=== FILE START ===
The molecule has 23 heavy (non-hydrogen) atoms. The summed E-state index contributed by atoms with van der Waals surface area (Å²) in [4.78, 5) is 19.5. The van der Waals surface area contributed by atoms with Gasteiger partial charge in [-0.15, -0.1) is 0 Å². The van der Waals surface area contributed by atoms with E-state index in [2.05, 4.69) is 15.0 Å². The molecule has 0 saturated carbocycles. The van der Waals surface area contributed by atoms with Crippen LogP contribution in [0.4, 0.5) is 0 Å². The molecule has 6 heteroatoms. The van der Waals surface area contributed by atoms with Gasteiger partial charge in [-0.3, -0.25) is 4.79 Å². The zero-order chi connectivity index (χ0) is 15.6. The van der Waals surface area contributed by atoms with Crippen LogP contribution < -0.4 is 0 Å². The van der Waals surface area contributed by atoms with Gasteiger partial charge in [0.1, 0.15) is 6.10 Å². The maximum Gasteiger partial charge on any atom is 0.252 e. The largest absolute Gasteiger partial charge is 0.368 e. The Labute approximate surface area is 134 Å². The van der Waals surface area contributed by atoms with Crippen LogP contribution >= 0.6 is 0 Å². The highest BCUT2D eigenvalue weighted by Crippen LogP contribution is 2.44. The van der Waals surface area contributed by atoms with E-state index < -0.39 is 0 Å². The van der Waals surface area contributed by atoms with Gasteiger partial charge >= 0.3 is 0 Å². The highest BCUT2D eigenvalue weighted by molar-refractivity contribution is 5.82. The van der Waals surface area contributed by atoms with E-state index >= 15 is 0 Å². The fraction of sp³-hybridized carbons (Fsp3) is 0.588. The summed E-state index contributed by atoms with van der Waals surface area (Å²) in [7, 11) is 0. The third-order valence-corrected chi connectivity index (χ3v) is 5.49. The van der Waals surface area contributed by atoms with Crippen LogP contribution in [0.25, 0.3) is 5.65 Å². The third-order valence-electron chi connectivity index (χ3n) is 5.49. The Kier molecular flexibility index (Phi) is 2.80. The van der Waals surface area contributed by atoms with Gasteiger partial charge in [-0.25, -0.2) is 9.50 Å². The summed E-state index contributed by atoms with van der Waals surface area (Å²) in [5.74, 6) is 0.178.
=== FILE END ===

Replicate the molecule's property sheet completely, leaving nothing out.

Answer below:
The molecule has 23 heavy (non-hydrogen) atoms. The summed E-state index contributed by atoms with van der Waals surface area (Å²) in [4.78, 5) is 19.5. The van der Waals surface area contributed by atoms with Gasteiger partial charge in [-0.15, -0.1) is 0 Å². The van der Waals surface area contributed by atoms with E-state index in [2.05, 4.69) is 15.0 Å². The molecule has 0 saturated carbocycles. The van der Waals surface area contributed by atoms with Crippen LogP contribution in [0.4, 0.5) is 0 Å². The molecule has 6 heteroatoms. The van der Waals surface area contributed by atoms with Gasteiger partial charge in [-0.3, -0.25) is 4.79 Å². The zero-order chi connectivity index (χ0) is 15.6. The van der Waals surface area contributed by atoms with Crippen LogP contribution < -0.4 is 0 Å². The van der Waals surface area contributed by atoms with Gasteiger partial charge in [0.1, 0.15) is 6.10 Å². The maximum Gasteiger partial charge on any atom is 0.252 e. The largest absolute Gasteiger partial charge is 0.368 e. The Labute approximate surface area is 134 Å². The van der Waals surface area contributed by atoms with Crippen LogP contribution >= 0.6 is 0 Å². The highest BCUT2D eigenvalue weighted by Crippen LogP contribution is 2.44. The van der Waals surface area contributed by atoms with E-state index < -0.39 is 0 Å². The van der Waals surface area contributed by atoms with Gasteiger partial charge >= 0.3 is 0 Å². The highest BCUT2D eigenvalue weighted by molar-refractivity contribution is 5.82. The van der Waals surface area contributed by atoms with E-state index >= 15 is 0 Å². The fraction of sp³-hybridized carbons (Fsp3) is 0.588. The summed E-state index contributed by atoms with van der Waals surface area (Å²) in [7, 11) is 0. The third-order valence-corrected chi connectivity index (χ3v) is 5.49. The van der Waals surface area contributed by atoms with Crippen LogP contribution in [0.25, 0.3) is 5.65 Å². The third-order valence-electron chi connectivity index (χ3n) is 5.49. The Kier molecular flexibility index (Phi) is 2.80. The van der Waals surface area contributed by atoms with Gasteiger partial charge in [-0.25, -0.2) is 9.50 Å². The summed E-state index contributed by atoms with van der Waals surface area (Å²) in [5.74, 6) is 0.178.